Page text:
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Onomatopoeia Posted by on May 20, 2012 in English Language, English Vocabulary

This is a really fun word to say in English!  Click here and you should be connected to a link where you can hear how to pronounce this word correctly.  What does this funny word mean?  Onomatopoeia is the word we use to describe words that imitate or suggests the source of the sound that is being made.  Most of the words we use in English to describe animal sounds are examples of onomatopoeia.  (This is true in most languages.)  There are a lot of other words in English that are also onomatopoetic, for examples:

brrring: the sound an alarm clock makes
ding-dong: the sound a doorbell makes
chug-a-chug-a choo choo: the sound a train makes

Today I am going to focus on some verbs that I refer to as “noisy verbs” because they are all onomatopoeic verb, i.e. verbs that are used to express the sounds of different objects.  Tomorrow I’ll write more about onomatopoetic verbs for animal sounds.

Please note: A lot of these verbs are fun to say, saying them may even make you smile.  Have fun pronouncing them!

to beep: a sound made by a horn or an electronic device
For example: All the drivers stuck in traffic were beeping their car horns.

to boo: a sound made to show contempt, scorn, or disapproval
For example: The crowd booed the comedian because they didn’t like his jokes.

to clang: a loud, resonant, metallic sound made by hitting two metal objects together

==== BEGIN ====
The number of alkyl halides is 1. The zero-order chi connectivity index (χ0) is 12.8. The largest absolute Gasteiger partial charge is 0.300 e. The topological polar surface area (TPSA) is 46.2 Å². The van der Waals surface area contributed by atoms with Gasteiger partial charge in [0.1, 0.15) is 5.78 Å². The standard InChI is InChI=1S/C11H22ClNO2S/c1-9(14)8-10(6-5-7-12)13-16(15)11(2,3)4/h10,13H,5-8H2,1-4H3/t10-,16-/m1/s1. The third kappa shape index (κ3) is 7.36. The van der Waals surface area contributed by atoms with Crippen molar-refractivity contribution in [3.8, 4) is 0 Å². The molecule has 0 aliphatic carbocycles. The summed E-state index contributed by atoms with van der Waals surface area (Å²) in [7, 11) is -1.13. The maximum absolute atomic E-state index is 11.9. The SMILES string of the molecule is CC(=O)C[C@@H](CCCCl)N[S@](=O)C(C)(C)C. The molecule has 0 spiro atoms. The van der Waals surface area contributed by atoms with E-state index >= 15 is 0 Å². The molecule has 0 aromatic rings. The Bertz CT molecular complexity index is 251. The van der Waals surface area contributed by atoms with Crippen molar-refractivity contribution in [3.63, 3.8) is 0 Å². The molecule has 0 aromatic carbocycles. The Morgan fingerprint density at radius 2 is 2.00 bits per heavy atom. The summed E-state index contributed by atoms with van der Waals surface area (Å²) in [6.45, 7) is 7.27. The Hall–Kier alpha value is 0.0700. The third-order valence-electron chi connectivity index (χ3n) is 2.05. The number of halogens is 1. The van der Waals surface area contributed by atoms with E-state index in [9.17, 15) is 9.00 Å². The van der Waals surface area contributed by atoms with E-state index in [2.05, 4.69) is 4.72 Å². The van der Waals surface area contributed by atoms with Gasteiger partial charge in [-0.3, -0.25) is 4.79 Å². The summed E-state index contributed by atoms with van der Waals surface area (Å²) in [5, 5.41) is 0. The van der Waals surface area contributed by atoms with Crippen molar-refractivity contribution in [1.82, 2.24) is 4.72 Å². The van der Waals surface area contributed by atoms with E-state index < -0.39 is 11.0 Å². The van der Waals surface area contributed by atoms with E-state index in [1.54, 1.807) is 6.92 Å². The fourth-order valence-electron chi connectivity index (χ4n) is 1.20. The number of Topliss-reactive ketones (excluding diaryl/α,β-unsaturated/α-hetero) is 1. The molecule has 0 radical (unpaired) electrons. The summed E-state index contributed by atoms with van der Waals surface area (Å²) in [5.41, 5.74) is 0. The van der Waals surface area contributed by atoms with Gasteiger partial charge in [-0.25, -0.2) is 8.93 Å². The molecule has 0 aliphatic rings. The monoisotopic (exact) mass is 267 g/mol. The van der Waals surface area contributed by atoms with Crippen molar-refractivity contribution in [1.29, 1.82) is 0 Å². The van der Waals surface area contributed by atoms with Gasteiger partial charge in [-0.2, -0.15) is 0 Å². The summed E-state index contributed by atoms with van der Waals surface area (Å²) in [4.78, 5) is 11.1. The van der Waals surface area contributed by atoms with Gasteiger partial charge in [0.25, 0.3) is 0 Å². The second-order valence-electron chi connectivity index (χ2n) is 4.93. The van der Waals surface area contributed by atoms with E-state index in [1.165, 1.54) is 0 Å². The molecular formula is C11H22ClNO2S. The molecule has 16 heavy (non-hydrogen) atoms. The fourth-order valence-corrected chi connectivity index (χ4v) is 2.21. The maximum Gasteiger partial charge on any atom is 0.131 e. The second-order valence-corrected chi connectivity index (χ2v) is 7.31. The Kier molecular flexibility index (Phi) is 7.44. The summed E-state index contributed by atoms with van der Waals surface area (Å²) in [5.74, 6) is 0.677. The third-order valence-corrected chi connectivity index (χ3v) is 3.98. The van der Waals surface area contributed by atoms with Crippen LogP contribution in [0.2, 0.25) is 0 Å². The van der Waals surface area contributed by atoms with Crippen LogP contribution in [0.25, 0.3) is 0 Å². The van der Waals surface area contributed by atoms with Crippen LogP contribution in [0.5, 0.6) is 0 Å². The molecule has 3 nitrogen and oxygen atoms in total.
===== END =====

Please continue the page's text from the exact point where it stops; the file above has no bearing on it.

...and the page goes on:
For example: Could you please be quiet? You’re clanging of those pots and pans is going to wake up the baby.

to click: a brief, sharp sound made by something small like a door latch or mechanical device like the keys on a computer keyboard or a computer mouse
For example: I realized I forgot my keys as the door clicked closed behind me.

to crunch: the sound made when chewing or stepping on something hard and/or dry
For example: The icy snow crunched underneath my feet.

to hum: a continuous low droning sound coming from a person or machine
For example: I hum songs to myself as I do the cleaning around the house.

to gurgle: an irregular bubbling sound associated with water
For example: I could hear the small brook gurgling in the background.

to puff: a brief sudden emission of air, vapor, or smoke
For example: Jack was puffing hard after his long 10 mile run.

to rattle: to make a quick succession of short sounds associated with shaking
For example: The broken parts rattled around inside the clock when I shook it.

whoosh: the sound made by a swift or explosive rush of air
For example: The air whooshed out of the tire after we ran over a nail.

Can you think of any more examples of onomatopoeia or “noisy verbs” in English?  If so, please post them as a comment.

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About the Author:Gabriele

Hi there! I am one of Transparent Language's ESL bloggers. I am a 32-year-old native English speaker who was born and raised in the United States. I am living in Washington, DC now, but I have lived all over the US and also spent many years living and working abroad. I started teaching English as a second language in 2005 after completing a Master's in Applied Linguists and a Certificate in English Language Teaching to Adults' (CELTA). Since that time I have taught ESL in the United States at the community college and university level. I have also gone on to pursue my doctorate in psychology and now I also teach courses in psychology. I like to stay connected to ESL learners around the world through Transparent Languages ESL Blog. Please ask questions and leave comments on the blog and I will be sure to answer them.


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